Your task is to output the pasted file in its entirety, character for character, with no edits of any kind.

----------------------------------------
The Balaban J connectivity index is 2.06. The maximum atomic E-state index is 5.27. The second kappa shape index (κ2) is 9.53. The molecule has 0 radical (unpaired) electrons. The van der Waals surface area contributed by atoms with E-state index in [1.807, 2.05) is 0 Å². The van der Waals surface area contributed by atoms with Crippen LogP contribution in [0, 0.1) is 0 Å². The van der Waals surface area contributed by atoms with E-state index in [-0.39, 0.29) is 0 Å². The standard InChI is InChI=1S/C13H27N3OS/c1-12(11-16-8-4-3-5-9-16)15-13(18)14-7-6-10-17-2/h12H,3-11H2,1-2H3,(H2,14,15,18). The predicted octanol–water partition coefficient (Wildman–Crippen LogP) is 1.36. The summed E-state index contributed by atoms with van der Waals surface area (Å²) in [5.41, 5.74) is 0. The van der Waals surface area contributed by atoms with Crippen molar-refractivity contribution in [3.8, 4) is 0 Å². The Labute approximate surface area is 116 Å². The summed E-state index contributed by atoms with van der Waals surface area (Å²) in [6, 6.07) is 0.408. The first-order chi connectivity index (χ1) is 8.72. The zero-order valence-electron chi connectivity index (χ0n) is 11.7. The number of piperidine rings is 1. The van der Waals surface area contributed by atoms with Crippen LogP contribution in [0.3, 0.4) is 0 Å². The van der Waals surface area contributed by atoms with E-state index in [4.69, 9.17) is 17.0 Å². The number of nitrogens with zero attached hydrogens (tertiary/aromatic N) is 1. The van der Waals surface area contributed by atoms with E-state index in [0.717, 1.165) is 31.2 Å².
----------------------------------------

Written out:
The Balaban J connectivity index is 2.06. The maximum atomic E-state index is 5.27. The second kappa shape index (κ2) is 9.53. The molecule has 0 radical (unpaired) electrons. The van der Waals surface area contributed by atoms with E-state index in [1.807, 2.05) is 0 Å². The van der Waals surface area contributed by atoms with Crippen LogP contribution in [0, 0.1) is 0 Å². The van der Waals surface area contributed by atoms with E-state index in [-0.39, 0.29) is 0 Å². The standard InChI is InChI=1S/C13H27N3OS/c1-12(11-16-8-4-3-5-9-16)15-13(18)14-7-6-10-17-2/h12H,3-11H2,1-2H3,(H2,14,15,18). The predicted octanol–water partition coefficient (Wildman–Crippen LogP) is 1.36. The summed E-state index contributed by atoms with van der Waals surface area (Å²) in [5.41, 5.74) is 0. The van der Waals surface area contributed by atoms with Crippen molar-refractivity contribution in [3.8, 4) is 0 Å². The Labute approximate surface area is 116 Å². The summed E-state index contributed by atoms with van der Waals surface area (Å²) in [6, 6.07) is 0.408. The first-order chi connectivity index (χ1) is 8.72. The zero-order valence-electron chi connectivity index (χ0n) is 11.7. The number of piperidine rings is 1. The van der Waals surface area contributed by atoms with Crippen LogP contribution in [0.3, 0.4) is 0 Å². The van der Waals surface area contributed by atoms with E-state index in [4.69, 9.17) is 17.0 Å². The number of nitrogens with zero attached hydrogens (tertiary/aromatic N) is 1. The van der Waals surface area contributed by atoms with E-state index in [0.717, 1.165) is 31.2 Å².